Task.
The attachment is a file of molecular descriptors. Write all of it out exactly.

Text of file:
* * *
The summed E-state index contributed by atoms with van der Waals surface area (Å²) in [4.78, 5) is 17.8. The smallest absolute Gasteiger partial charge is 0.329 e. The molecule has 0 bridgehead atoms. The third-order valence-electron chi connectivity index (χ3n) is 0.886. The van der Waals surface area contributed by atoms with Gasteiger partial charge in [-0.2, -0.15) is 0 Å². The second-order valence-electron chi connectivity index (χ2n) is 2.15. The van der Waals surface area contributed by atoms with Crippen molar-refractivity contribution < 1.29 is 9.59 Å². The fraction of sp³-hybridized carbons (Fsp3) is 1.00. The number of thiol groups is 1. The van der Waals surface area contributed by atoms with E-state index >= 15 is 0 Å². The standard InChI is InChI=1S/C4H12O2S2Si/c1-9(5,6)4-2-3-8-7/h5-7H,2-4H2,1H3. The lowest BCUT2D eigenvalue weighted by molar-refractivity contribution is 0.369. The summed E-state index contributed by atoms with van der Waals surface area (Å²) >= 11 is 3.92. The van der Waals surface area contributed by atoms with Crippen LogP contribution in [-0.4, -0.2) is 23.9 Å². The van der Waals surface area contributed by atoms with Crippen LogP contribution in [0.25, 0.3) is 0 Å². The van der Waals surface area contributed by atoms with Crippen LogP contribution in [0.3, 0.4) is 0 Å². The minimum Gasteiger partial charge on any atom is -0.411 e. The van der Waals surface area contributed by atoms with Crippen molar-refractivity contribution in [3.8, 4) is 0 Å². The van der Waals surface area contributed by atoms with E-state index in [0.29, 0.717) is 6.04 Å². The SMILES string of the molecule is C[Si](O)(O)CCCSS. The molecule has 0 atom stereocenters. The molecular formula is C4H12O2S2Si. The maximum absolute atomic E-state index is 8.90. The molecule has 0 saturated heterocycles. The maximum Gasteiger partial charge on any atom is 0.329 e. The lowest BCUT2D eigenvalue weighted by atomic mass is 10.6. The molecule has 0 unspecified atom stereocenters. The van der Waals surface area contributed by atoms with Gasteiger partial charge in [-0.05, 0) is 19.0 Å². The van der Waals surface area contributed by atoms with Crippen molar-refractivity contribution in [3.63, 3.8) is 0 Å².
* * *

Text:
The summed E-state index contributed by atoms with van der Waals surface area (Å²) in [4.78, 5) is 17.8. The smallest absolute Gasteiger partial charge is 0.329 e. The molecule has 0 bridgehead atoms. The third-order valence-electron chi connectivity index (χ3n) is 0.886. The van der Waals surface area contributed by atoms with Gasteiger partial charge in [-0.2, -0.15) is 0 Å². The second-order valence-electron chi connectivity index (χ2n) is 2.15. The van der Waals surface area contributed by atoms with Crippen molar-refractivity contribution < 1.29 is 9.59 Å². The fraction of sp³-hybridized carbons (Fsp3) is 1.00. The number of thiol groups is 1. The van der Waals surface area contributed by atoms with E-state index >= 15 is 0 Å². The standard InChI is InChI=1S/C4H12O2S2Si/c1-9(5,6)4-2-3-8-7/h5-7H,2-4H2,1H3. The lowest BCUT2D eigenvalue weighted by molar-refractivity contribution is 0.369. The summed E-state index contributed by atoms with van der Waals surface area (Å²) >= 11 is 3.92. The van der Waals surface area contributed by atoms with Crippen LogP contribution in [-0.4, -0.2) is 23.9 Å². The van der Waals surface area contributed by atoms with Crippen LogP contribution in [0.25, 0.3) is 0 Å². The van der Waals surface area contributed by atoms with Crippen LogP contribution in [0.3, 0.4) is 0 Å². The minimum Gasteiger partial charge on any atom is -0.411 e. The van der Waals surface area contributed by atoms with Crippen molar-refractivity contribution in [3.8, 4) is 0 Å². The van der Waals surface area contributed by atoms with E-state index in [0.29, 0.717) is 6.04 Å². The SMILES string of the molecule is C[Si](O)(O)CCCSS. The molecule has 0 atom stereocenters. The molecular formula is C4H12O2S2Si. The maximum absolute atomic E-state index is 8.90. The molecule has 0 saturated heterocycles. The maximum Gasteiger partial charge on any atom is 0.329 e. The lowest BCUT2D eigenvalue weighted by atomic mass is 10.6. The molecule has 0 unspecified atom stereocenters. The van der Waals surface area contributed by atoms with Gasteiger partial charge in [-0.05, 0) is 19.0 Å². The van der Waals surface area contributed by atoms with Crippen molar-refractivity contribution in [3.63, 3.8) is 0 Å².